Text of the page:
"In a time of malice he was not malicious; in a time of lies he did not falsify; in a time of great pressure he didn't bend or break; in a time of disingenuousness he was clear and candid about where he stood and why. And in a time when people just gave up after awhile and changed the subject, he remained on the field for the long haul."
I had seen this book on a number of reading lists of people whom I admire and so it has been on my "to read" shelf for some time. I knew when I read this quote, that this was a book that I wanted to review well and from my heart.
When Character Was King, by Peggy Noonan
I have always admired Ronald Reagan. He stands out in my memory and in my heart as a great man who always reminded me just a little bit of my grandfather. His voice I can bring to mind in an instant, whereas the tone and timbre of most other presidents of my lifetime I would have to struggle to recall. (and some I would prefer to forget)
I was never a fan of Nancy, though looking back now I see, to a large extent, not only did I give little grace to her but I also fell for the mass media's caricature of who she was and I am sorry for that.
Every once in a long while, there is a book that touches my heart in deep and unexpected ways. This was one of those. I believe that it is, perhaps, a combination of factors that made this so. Not the least of which is that Peggy Noonan is a gifted writer who knew and worked for Ronald Reagan.
I was 15 when he was elected, 16 when he was shot and 23 when he left office. He was president in the years when I began to think about and care about politics to any degree.
I saw him handle national safety issues with authority, national disasters with compassion, foreign relations with a firm stance and an assurance of who were as a nation. I grew up during the height of the Cold War, when the nuclear arms and capabilities of the USSR were a clear and present danger. Ronald Reagan, seizing opportunity as the leadership of the "evil empire" changed, went from firm to diplomatic to historic agreements with Gorbachev and the world became a less frightening place. President Reagan was a leader who made me proud to be an American citizen.
"Years ago, thinking about his humor, I said it seemed to me that wit penetrates and humor envelops, that wit seems a function of verbal intelligence while humor is imagination operating on good nature. I still think that, and think Reagan was a man of abundant humor with a great appreciation for comedy."
I loved this quote as well and dog-earred the page to return to when writing this review, as a did to page after page, only later recalling that it was a library book. I think this was a great part of the reason that Ms. Noonan and other biographers were hard pressed to find a single individual, even those politically opposed to him, that disliked Ronald Reagan.
He had it right in so many way, reading some of his speeches now, brings tears to my eyes as I wonder how things have gone so wrong now. The speech that was televised October 27th, 1954, when he was stumping for Barry Goldwater, remains one of his finest.
I quote it here extensively because it is so deeply relevant for today.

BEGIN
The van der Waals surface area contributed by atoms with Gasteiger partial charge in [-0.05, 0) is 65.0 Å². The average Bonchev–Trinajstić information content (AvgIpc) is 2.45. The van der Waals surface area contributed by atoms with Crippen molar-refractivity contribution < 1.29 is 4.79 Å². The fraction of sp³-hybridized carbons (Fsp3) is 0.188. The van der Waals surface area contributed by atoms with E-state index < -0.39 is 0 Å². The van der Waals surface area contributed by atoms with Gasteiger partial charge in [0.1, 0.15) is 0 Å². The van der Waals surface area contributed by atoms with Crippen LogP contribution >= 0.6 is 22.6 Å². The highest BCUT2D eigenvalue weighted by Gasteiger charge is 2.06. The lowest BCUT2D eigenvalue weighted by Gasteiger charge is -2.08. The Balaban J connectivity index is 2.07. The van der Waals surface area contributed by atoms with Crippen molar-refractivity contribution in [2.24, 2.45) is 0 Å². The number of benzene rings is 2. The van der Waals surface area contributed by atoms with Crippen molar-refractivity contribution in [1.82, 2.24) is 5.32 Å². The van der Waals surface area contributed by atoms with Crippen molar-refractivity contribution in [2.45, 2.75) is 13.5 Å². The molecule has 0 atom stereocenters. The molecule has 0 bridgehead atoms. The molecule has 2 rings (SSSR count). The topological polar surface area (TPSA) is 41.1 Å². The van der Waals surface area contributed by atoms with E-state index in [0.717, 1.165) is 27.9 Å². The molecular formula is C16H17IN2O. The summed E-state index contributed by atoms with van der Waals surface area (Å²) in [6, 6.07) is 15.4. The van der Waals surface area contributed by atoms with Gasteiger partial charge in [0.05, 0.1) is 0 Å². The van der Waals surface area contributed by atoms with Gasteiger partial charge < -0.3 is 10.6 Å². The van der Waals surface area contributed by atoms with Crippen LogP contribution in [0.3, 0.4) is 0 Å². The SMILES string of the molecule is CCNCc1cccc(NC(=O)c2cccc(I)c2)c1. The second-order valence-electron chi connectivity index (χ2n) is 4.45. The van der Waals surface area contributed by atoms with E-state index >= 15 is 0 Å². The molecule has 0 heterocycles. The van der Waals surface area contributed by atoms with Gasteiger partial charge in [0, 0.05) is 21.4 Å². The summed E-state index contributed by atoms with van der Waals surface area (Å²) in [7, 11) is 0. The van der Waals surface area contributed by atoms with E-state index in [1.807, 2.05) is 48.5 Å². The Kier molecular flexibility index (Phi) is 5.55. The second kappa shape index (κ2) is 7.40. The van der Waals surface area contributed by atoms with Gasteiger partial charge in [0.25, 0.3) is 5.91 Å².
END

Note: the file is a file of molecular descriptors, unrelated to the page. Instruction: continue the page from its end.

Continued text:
"I believe that the issues confronting us cross party lines.
No nation in history has ever survived a tax burden that reached a third of it's national income. Today, thirty-seven cents out of every dollar earned in this country is the tax collector's share, and yet our government continues to spend seventeen million dollars a day more than the government takes in...
The idea that the government is beholden to the people, that it has no other source of power except the sovereign people, is still the newest and most unique idea in all the long history of man's relation to man. This is the issue of this election: whether we belive in our capacity for self- government or whether we abandon the American Revolution and confess that a little intellectual elite in a far distant capital can plan our lives for us better than wee can plan them ourselves.
You and I are increasingly told that we have to choose between a left or a right. There is only an up or down: up to man's age-old dream-- the ultimate in individual freedom consistent with law and order--or down to the ant heap of totalitarianism. And regardless of their sincerity, their humanitarianism motives, those who would trade our freedom for security have embarked on this downward course."
And the brilliant Westminster Speech so starkly contrasted by current president Obama's "Apology Tour". The United States under Ronald Reagan was a time of recovered and renewed economy and morale.
It wraps up for me in his own address as he spoke to the nation for the final time as President of the United States. " ..that's what it was to be an American in the 1980's. We stood, again, for freedom. I know we always have, but in the past few years the world again, and in a way ourselves, rediscovered it."
Ms. Noonan puts it thus, beautifully, "He had courage. He always tried to do what he thought was right. And when doing what was right demanded from him great effort or patience or tenacity, or made his the focus of unending attacks and criticism, he summoned from within the patience and the tenacity and the courage to face it all. To face it down. And when his great work was finished he left and went peacefully home.
These are among the things that made him for an ordinary man, but a most extraordinary man indeed."
As a tribute to a man and a record of a time entirely gone, it would behoove you to read this book.